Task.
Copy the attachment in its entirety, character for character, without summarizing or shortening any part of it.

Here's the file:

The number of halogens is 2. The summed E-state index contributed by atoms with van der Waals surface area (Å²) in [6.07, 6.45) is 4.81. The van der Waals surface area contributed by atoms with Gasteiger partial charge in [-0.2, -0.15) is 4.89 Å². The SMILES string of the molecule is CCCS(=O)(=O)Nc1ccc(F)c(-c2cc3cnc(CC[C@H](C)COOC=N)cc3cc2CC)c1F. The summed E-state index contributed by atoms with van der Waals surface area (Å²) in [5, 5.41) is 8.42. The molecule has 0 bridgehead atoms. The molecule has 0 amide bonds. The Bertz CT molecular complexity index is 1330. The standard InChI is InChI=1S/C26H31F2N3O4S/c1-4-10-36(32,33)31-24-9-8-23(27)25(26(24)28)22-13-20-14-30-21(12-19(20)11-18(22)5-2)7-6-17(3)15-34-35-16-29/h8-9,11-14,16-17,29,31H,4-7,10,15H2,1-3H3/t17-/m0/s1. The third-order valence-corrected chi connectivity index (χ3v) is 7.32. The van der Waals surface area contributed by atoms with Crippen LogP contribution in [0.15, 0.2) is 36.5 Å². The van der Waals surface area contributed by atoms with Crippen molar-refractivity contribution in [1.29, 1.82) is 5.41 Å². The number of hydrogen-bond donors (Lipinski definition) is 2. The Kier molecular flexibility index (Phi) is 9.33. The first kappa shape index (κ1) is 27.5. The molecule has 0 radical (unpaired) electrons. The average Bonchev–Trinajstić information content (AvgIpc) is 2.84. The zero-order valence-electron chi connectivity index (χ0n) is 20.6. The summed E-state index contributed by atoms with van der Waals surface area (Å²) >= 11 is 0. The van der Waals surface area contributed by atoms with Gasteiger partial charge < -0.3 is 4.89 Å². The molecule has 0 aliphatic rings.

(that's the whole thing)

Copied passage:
The number of halogens is 2. The summed E-state index contributed by atoms with van der Waals surface area (Å²) in [6.07, 6.45) is 4.81. The van der Waals surface area contributed by atoms with Gasteiger partial charge in [-0.2, -0.15) is 4.89 Å². The SMILES string of the molecule is CCCS(=O)(=O)Nc1ccc(F)c(-c2cc3cnc(CC[C@H](C)COOC=N)cc3cc2CC)c1F. The summed E-state index contributed by atoms with van der Waals surface area (Å²) in [5, 5.41) is 8.42. The molecule has 0 bridgehead atoms. The molecule has 0 amide bonds. The Bertz CT molecular complexity index is 1330. The standard InChI is InChI=1S/C26H31F2N3O4S/c1-4-10-36(32,33)31-24-9-8-23(27)25(26(24)28)22-13-20-14-30-21(12-19(20)11-18(22)5-2)7-6-17(3)15-34-35-16-29/h8-9,11-14,16-17,29,31H,4-7,10,15H2,1-3H3/t17-/m0/s1. The third-order valence-corrected chi connectivity index (χ3v) is 7.32. The van der Waals surface area contributed by atoms with Crippen LogP contribution in [0.15, 0.2) is 36.5 Å². The van der Waals surface area contributed by atoms with Crippen molar-refractivity contribution in [1.29, 1.82) is 5.41 Å². The number of hydrogen-bond donors (Lipinski definition) is 2. The Kier molecular flexibility index (Phi) is 9.33. The first kappa shape index (κ1) is 27.5. The molecule has 0 radical (unpaired) electrons. The average Bonchev–Trinajstić information content (AvgIpc) is 2.84. The zero-order valence-electron chi connectivity index (χ0n) is 20.6. The summed E-state index contributed by atoms with van der Waals surface area (Å²) >= 11 is 0. The van der Waals surface area contributed by atoms with Gasteiger partial charge < -0.3 is 4.89 Å². The molecule has 0 aliphatic rings.